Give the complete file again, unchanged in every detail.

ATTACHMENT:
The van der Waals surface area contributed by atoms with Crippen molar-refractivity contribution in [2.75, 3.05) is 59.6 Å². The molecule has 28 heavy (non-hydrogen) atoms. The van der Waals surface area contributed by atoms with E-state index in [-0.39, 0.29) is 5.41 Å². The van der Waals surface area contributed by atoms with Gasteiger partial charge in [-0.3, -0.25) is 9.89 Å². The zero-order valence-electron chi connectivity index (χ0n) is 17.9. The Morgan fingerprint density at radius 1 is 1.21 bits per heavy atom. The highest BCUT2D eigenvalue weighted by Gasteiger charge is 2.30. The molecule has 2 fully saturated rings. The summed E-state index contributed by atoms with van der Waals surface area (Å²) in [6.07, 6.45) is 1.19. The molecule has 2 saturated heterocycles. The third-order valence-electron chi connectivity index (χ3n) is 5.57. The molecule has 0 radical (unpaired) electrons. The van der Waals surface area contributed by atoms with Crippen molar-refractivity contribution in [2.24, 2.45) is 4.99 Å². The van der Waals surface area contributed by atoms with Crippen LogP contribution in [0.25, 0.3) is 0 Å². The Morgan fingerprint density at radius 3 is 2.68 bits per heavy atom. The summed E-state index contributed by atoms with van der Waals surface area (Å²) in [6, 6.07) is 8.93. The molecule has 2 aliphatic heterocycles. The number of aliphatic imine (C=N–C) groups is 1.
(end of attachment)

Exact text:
The van der Waals surface area contributed by atoms with Crippen molar-refractivity contribution in [2.75, 3.05) is 59.6 Å². The molecule has 28 heavy (non-hydrogen) atoms. The van der Waals surface area contributed by atoms with E-state index in [-0.39, 0.29) is 5.41 Å². The van der Waals surface area contributed by atoms with Gasteiger partial charge in [-0.3, -0.25) is 9.89 Å². The zero-order valence-electron chi connectivity index (χ0n) is 17.9. The Morgan fingerprint density at radius 1 is 1.21 bits per heavy atom. The highest BCUT2D eigenvalue weighted by Gasteiger charge is 2.30. The molecule has 2 fully saturated rings. The summed E-state index contributed by atoms with van der Waals surface area (Å²) in [6.07, 6.45) is 1.19. The molecule has 2 saturated heterocycles. The third-order valence-electron chi connectivity index (χ3n) is 5.57. The molecule has 0 radical (unpaired) electrons. The van der Waals surface area contributed by atoms with Crippen molar-refractivity contribution in [2.24, 2.45) is 4.99 Å². The van der Waals surface area contributed by atoms with Crippen LogP contribution in [0.25, 0.3) is 0 Å². The Morgan fingerprint density at radius 3 is 2.68 bits per heavy atom. The summed E-state index contributed by atoms with van der Waals surface area (Å²) in [6, 6.07) is 8.93. The molecule has 2 aliphatic heterocycles. The number of aliphatic imine (C=N–C) groups is 1.